Whodunit


Was it Colonel Mustard in the dining room with the wrench? Or Mrs. Peacock in the conservatory with the candlestick? Or the Croatian coast in the spring on a private yacht?

Oh, wait, that last one isn’t a murder suspect – but it could be a mystery.

For all the time we spend thinking about travel planning, what if you took your next vacation without any planning at all?

There’s a new trend in travel called mystery vacations. They combine the joy of travel with the thrill of surprise. You set a few parameters upfront, pay a package price, and the travel company choses your destination and plans the entire trip. You don’t find out where you’re going until you arrive at the airport. Surpriiiise!

Most of the companies specializing in these trips focus on domestic, long-weekend trips. But there’s also a mystery cruise out of the UK, and it certainly seems like this idea would work for longer international trips as well. Some of the companies give you clues in the weeks leading up to the trip. Others just tell you what to pack. When your packet of trip information arrives in the mail a few days in advance, you’ll have to exercise self-control not to peek.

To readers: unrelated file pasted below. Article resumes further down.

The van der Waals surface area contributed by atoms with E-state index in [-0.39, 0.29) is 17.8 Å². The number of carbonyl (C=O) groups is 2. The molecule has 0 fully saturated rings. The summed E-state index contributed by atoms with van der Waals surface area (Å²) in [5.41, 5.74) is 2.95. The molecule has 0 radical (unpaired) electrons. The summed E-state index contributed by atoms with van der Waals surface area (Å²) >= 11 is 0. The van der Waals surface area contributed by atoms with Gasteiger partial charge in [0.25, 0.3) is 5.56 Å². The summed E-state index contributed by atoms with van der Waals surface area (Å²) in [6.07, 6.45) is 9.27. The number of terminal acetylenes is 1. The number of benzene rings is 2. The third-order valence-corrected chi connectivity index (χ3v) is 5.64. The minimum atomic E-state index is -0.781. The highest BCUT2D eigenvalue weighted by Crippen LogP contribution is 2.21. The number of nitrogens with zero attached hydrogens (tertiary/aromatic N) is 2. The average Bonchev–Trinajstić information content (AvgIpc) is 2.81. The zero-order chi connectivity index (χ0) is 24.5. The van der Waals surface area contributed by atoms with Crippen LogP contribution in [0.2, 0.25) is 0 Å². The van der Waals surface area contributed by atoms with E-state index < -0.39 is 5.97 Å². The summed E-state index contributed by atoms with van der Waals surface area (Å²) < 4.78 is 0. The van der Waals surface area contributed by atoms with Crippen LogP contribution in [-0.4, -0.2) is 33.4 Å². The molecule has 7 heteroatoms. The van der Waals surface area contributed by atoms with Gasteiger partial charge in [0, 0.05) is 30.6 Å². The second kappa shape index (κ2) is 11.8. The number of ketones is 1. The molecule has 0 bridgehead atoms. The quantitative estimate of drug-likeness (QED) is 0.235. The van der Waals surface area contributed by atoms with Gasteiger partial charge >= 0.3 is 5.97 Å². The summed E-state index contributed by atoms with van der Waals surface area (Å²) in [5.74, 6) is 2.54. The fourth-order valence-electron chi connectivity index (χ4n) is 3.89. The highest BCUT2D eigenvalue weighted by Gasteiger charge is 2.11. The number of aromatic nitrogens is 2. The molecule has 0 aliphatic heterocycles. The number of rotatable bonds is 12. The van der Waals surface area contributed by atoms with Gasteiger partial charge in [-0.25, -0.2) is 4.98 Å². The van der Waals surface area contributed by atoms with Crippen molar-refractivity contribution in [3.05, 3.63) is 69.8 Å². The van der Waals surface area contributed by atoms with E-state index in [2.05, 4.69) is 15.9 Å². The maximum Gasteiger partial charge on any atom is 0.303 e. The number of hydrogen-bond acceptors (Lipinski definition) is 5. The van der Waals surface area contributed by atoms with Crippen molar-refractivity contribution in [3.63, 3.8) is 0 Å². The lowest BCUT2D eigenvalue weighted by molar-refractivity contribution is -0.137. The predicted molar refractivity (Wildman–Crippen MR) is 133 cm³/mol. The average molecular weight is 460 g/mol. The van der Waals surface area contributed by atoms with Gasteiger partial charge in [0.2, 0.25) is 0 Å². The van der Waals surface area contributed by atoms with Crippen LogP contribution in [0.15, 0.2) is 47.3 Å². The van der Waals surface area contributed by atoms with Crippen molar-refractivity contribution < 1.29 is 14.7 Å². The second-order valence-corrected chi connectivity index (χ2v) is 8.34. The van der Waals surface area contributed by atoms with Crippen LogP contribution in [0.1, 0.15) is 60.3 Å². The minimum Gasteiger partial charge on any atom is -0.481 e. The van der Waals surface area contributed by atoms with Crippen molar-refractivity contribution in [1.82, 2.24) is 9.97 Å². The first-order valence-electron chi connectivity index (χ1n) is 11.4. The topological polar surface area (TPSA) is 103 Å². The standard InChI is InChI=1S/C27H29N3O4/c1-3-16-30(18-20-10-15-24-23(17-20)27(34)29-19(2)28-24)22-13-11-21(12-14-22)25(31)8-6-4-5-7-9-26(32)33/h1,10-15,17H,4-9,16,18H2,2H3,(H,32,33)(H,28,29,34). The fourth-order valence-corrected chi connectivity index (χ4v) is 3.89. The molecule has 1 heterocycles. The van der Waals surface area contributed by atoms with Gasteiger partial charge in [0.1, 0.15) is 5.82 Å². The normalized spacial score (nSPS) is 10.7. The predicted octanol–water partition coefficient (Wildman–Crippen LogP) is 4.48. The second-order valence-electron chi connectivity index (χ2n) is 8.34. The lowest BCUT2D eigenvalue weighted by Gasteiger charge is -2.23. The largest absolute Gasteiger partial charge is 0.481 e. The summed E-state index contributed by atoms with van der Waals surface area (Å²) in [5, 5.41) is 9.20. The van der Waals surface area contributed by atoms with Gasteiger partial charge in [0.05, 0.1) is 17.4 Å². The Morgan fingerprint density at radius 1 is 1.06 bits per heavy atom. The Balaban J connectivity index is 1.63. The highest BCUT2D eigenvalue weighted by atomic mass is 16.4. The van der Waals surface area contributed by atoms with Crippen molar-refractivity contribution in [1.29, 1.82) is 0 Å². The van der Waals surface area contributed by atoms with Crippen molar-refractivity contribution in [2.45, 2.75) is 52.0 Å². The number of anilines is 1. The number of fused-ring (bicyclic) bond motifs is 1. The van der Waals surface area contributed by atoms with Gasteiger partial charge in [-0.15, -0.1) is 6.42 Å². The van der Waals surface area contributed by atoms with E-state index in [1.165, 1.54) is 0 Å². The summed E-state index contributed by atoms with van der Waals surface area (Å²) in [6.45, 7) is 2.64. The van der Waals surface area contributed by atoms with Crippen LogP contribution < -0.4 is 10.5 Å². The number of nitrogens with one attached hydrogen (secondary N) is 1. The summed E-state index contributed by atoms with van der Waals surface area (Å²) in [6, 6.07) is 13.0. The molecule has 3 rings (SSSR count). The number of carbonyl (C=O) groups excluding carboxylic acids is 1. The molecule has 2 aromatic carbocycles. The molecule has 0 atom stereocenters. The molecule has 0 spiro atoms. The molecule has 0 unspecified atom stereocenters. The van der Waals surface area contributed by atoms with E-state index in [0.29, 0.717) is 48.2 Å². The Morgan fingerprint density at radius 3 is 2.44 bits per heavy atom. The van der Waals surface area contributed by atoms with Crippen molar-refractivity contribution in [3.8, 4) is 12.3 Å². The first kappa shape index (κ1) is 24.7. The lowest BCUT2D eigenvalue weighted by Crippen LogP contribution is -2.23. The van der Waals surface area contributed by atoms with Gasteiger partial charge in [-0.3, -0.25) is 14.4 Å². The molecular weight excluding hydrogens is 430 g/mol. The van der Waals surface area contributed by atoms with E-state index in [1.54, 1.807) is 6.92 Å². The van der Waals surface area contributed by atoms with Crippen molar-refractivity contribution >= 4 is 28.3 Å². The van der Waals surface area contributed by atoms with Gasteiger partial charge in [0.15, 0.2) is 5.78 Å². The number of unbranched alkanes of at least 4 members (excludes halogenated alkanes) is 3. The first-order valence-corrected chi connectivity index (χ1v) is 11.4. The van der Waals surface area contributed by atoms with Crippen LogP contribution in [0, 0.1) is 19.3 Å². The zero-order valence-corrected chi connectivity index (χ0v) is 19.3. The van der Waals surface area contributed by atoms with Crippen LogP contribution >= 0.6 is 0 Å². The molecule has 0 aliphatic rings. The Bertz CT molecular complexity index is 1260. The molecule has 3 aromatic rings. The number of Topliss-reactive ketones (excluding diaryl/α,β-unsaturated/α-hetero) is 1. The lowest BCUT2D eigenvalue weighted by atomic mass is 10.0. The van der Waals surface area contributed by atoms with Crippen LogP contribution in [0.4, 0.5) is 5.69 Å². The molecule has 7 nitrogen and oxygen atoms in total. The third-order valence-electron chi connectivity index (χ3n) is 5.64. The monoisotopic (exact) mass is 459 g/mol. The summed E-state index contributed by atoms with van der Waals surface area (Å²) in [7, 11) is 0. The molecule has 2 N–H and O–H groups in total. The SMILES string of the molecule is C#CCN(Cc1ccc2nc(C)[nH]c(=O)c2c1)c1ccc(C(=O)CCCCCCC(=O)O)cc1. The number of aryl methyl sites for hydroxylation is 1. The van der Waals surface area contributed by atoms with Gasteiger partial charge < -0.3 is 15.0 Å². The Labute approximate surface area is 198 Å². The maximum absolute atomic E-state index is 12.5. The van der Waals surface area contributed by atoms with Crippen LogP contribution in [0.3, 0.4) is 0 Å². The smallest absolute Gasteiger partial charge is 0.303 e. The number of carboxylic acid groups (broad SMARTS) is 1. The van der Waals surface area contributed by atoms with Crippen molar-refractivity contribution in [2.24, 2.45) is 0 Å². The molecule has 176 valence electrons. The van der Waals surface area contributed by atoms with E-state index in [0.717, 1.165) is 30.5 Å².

If you hate the planning phase of travel (or just don’t have time for it) and you’re game to go anywhere, a mystery vacation would be a great choice. On the other hand, if you find the unknown to be stressful, this is probably not the vacation for you.

As much as I enjoy travel planning, this does sound like fun – probably because I love a good mystery. I also love a good surprise, but my problem (if you can call it that) is that – even if I want to be surprised – I tend to figure out the clues. (My brain just won’t stop working behind my back to put two and two together.) I would definitely have to take a “no clues” mystery vacation. Just telling me what climate to pack for and sending me off into the world? How exciting!

A mystery vacation requires a willingness to let go and take a leap of faith. It’s the travel version of a trust fall. But any kind of travel requires a certain amount of letting go. Embracing the unexpected and enjoying whatever happens next is, as in a good mystery novel, a big part of what makes travel fun. If you’re not naturally inclined to be this free-wheeling with your travels, perhaps giving up control over the planning will limber you up for going with the flow once you’re on the road.

And if nothing else – unless your brain ruins the surprise – you’ll always end up somewhere you weren’t expecting. What a grand adventure that will be.


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